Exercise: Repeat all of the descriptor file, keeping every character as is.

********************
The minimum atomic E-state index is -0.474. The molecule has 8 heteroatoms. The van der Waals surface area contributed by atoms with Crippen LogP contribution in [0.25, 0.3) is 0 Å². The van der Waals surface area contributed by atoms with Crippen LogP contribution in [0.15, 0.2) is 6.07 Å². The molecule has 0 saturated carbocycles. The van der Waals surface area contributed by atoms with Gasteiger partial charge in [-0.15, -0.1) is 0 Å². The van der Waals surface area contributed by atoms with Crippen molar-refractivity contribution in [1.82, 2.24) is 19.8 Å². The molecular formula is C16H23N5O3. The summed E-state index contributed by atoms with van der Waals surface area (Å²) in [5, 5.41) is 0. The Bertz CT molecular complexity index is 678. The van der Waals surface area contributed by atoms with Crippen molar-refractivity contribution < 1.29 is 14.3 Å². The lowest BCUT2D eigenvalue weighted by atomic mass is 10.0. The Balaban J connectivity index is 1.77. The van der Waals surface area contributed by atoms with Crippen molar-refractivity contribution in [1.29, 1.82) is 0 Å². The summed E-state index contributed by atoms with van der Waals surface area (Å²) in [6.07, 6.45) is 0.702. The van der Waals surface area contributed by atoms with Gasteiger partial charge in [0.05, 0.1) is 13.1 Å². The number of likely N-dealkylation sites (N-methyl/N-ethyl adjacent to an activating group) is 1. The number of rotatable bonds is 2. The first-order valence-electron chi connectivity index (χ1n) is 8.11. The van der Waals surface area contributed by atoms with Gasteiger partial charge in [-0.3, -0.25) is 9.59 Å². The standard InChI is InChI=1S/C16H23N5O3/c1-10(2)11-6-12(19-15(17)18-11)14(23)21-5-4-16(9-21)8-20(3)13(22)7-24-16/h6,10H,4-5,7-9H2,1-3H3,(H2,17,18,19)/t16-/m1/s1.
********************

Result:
The minimum atomic E-state index is -0.474. The molecule has 8 heteroatoms. The van der Waals surface area contributed by atoms with Crippen LogP contribution in [0.25, 0.3) is 0 Å². The van der Waals surface area contributed by atoms with Crippen LogP contribution in [0.15, 0.2) is 6.07 Å². The molecule has 0 saturated carbocycles. The van der Waals surface area contributed by atoms with Gasteiger partial charge in [-0.15, -0.1) is 0 Å². The van der Waals surface area contributed by atoms with Crippen molar-refractivity contribution in [1.82, 2.24) is 19.8 Å². The molecular formula is C16H23N5O3. The summed E-state index contributed by atoms with van der Waals surface area (Å²) in [5, 5.41) is 0. The Bertz CT molecular complexity index is 678. The van der Waals surface area contributed by atoms with Crippen molar-refractivity contribution < 1.29 is 14.3 Å². The lowest BCUT2D eigenvalue weighted by atomic mass is 10.0. The Balaban J connectivity index is 1.77. The van der Waals surface area contributed by atoms with Crippen molar-refractivity contribution in [1.29, 1.82) is 0 Å². The summed E-state index contributed by atoms with van der Waals surface area (Å²) in [6.07, 6.45) is 0.702. The van der Waals surface area contributed by atoms with Gasteiger partial charge in [0.05, 0.1) is 13.1 Å². The number of likely N-dealkylation sites (N-methyl/N-ethyl adjacent to an activating group) is 1. The number of rotatable bonds is 2. The first-order valence-electron chi connectivity index (χ1n) is 8.11. The van der Waals surface area contributed by atoms with Gasteiger partial charge in [-0.3, -0.25) is 9.59 Å². The standard InChI is InChI=1S/C16H23N5O3/c1-10(2)11-6-12(19-15(17)18-11)14(23)21-5-4-16(9-21)8-20(3)13(22)7-24-16/h6,10H,4-5,7-9H2,1-3H3,(H2,17,18,19)/t16-/m1/s1.